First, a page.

As well as directly referencing socio-political events (documentary footage of student protests is also shown in the film, as is Tome’s flirtation with trade unionism during her time working in the silk factory), Imamura’s inclusion of taboo themes in The Insect Woman similarly tallies with the Japanese New Wave’s commitment to presenting the realities of Japan. Violence by men towards women is given particular emphasis through the depiction of Tome’s rape – an incident which causes her to give birth to a child out of wedlock – and the beating which Chu-ji inflicts on his wife, who is herself characterised as deeply promiscuous. Yet the most shocking element of the film, thematically and visually, is the incestuous relationship between Tome and Chu-ji. In a particularly striking scene, Imamura shows Chu-ji suckling on Tome’s breasts in a graphic fashion, which would simply not have been seen in previous decades. The direct handling of taboo themes and the visceral style of this scene in particular are symptomatic of the willingness of a younger generation of filmmakers to exploit the 1960s Japanese film industry’s more relaxed approach to censorship, which had been fervent during the war and Occupation years, to enhance the poignancy of their work.
Given the various injustices committed on Tome and that The Insect Woman is essentially the story of her life, it might seem natural to assume that the viewer is encouraged to sympathise with her plight throughout. This is not the case, and Imamura employs several techniques in an attempt at objectivity. First, Tome is not presented as a character with the imperious moral code that a ‘hero’ might be expected to have. In fact, during the second half of the film she becomes a character who could best be described as callous of mind and mean of spirit. Although we can rationally posit that this transformation is the end product of the endemic abuse during her adolescence and young adulthood, it remains difficult to favourably identify with a character who financially exploits her call-girl employees and even physically assaults a girl who she suspects of disloyalty. Whatever the viewers may think of Tome, they are given equal opportunity to both sympathise with and be repulsed by her. At the conclusion of the film, there is no closure or resolution for Tome (and only a limited amount for her daughter Nobuko), further underlining Imamura’s refusal to spoon-feed his audience.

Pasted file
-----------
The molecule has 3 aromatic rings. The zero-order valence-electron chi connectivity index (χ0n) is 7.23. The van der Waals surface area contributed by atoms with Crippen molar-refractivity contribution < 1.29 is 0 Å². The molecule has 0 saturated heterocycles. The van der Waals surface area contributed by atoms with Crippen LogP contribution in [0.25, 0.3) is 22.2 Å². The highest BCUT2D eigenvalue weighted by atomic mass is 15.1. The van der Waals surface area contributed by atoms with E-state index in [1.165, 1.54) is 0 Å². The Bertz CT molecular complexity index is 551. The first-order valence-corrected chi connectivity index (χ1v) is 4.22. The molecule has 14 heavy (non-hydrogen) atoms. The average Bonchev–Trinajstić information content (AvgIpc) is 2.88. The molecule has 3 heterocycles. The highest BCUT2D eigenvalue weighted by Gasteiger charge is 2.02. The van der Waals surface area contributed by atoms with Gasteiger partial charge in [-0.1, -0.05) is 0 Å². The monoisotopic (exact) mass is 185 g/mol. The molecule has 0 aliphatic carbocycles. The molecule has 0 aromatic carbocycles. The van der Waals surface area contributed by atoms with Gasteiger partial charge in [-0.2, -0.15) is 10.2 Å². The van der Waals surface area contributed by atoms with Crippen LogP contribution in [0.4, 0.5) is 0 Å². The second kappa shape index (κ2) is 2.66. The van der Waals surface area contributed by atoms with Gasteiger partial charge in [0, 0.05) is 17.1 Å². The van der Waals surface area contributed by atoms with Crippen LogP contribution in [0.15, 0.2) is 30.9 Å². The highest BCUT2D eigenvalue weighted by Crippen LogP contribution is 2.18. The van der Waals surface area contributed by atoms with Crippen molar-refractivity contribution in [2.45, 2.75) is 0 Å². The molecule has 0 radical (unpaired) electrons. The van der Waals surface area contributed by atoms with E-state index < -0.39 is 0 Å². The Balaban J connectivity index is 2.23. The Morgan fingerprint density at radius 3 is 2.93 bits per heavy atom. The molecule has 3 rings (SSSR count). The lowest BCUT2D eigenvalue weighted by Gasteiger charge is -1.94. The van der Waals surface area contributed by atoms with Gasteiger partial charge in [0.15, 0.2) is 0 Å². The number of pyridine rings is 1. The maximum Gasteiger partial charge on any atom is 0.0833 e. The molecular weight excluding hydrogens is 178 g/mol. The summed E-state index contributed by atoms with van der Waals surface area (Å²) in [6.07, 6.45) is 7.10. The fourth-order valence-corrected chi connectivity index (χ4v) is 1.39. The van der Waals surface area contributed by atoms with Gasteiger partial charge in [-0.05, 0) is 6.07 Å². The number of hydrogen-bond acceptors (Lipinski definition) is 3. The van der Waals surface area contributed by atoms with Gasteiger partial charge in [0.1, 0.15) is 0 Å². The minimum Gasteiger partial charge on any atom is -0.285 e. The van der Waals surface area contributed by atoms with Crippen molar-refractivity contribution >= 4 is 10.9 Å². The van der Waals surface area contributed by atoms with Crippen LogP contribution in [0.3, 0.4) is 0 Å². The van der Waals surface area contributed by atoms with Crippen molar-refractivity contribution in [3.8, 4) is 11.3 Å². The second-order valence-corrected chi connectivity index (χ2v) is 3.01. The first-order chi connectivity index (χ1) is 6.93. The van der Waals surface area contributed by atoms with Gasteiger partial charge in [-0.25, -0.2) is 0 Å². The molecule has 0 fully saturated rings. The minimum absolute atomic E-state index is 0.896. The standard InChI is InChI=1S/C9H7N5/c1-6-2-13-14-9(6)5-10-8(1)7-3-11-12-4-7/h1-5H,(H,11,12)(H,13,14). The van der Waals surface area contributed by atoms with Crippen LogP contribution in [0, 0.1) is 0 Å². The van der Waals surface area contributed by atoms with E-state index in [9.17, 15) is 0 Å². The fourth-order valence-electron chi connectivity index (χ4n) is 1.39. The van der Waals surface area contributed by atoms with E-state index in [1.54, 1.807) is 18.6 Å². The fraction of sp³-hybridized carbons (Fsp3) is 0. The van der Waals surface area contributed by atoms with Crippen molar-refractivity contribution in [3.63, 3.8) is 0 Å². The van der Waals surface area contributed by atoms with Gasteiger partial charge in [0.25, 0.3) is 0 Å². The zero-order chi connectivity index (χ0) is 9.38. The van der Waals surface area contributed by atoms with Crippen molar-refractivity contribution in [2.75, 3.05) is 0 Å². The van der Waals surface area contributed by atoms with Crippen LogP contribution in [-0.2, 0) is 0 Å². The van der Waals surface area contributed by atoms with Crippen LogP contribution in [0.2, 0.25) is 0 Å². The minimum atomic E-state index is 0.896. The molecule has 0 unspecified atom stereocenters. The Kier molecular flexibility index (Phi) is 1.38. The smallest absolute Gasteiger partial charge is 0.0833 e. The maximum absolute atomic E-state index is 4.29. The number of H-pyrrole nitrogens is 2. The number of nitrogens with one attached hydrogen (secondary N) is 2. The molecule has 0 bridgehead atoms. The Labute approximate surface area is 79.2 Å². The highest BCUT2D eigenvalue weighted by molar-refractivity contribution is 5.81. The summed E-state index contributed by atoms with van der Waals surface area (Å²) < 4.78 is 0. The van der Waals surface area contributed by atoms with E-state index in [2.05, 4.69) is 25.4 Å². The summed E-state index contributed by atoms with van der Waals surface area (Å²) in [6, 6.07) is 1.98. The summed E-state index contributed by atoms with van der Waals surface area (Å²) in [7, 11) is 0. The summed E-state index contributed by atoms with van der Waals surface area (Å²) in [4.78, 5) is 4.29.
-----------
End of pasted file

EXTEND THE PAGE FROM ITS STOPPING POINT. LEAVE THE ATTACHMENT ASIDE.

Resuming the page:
As well as coming up with dynamic approaches to narrative and character, the Japanese New Wave was also notable for experimentation with film form. In The Insect Woman, this stylistic innovation contributes to the final sense of emotional detachment from the events and characters of the film. The use of anti-realist devices such as the freeze-frame and accompanying voiceover prevent viewers from becoming fully submerged in the world of the film and gives opportunity to reflect on the wider implications of the on-screen content. Imamura himself stated that he made his films in such a way to encourage viewers to adopt a critical rather passive position; in other words, to think (Bock 1978: 293). Assaulting narrative, thematic and formal conventions, The Insect Woman is a vibrant example of Japanese New Wave cinema.
1. See Chuck Stephens, ‘The Lower Depths’, Film Comment, Vol. 42, No. 4, 2006, p. 11.
2. See Joan Mellen, Voices from the Japanese Cinema, New York: Liverlight, 1975, p. 201, quoted in Desser 1988:108; Tadao Sato, Currents in Japanese Cinema, Tokyo, Kodansha, 1982, p. 76, quoted in Desser 1988: 122.
Cast and Crew:
[Country: Japan. Production Company: Nikkatsu. Director: Sho-hei Imamura. Producers: Kano Ôtsuka and Jirô Tomoda. Screenwriters: Keiji Hasebe and Sho-hei Imamura. Cinematographer: Shinsaku Himeda. Music: Toshiro- Mayuzumi. Editor: Mutsuo Tanji. Cast: Sachiko Hidari (Tome), Kazuo Kitamura (Chu-ji), Sumie Sasaki (En), Jitsuko Yoshimura (Nobuko), Tanie Kitabayashi (Madam), Seizaburô Kawazu (Karasawa), Masumi Harukawa (Midori).]
Audie Bock, Japanese Film Directors, Tokyo, Kodansha, 1978.
David Desser, Eros plus Massacre: An Introduction to the Japanese New Wave Cinema, Indiana, Indiana University Press, 1988.
The Routledge Encyclopedia of Films, Edited by Sarah Barrow, Sabine Haenni and John White, first published in 2015.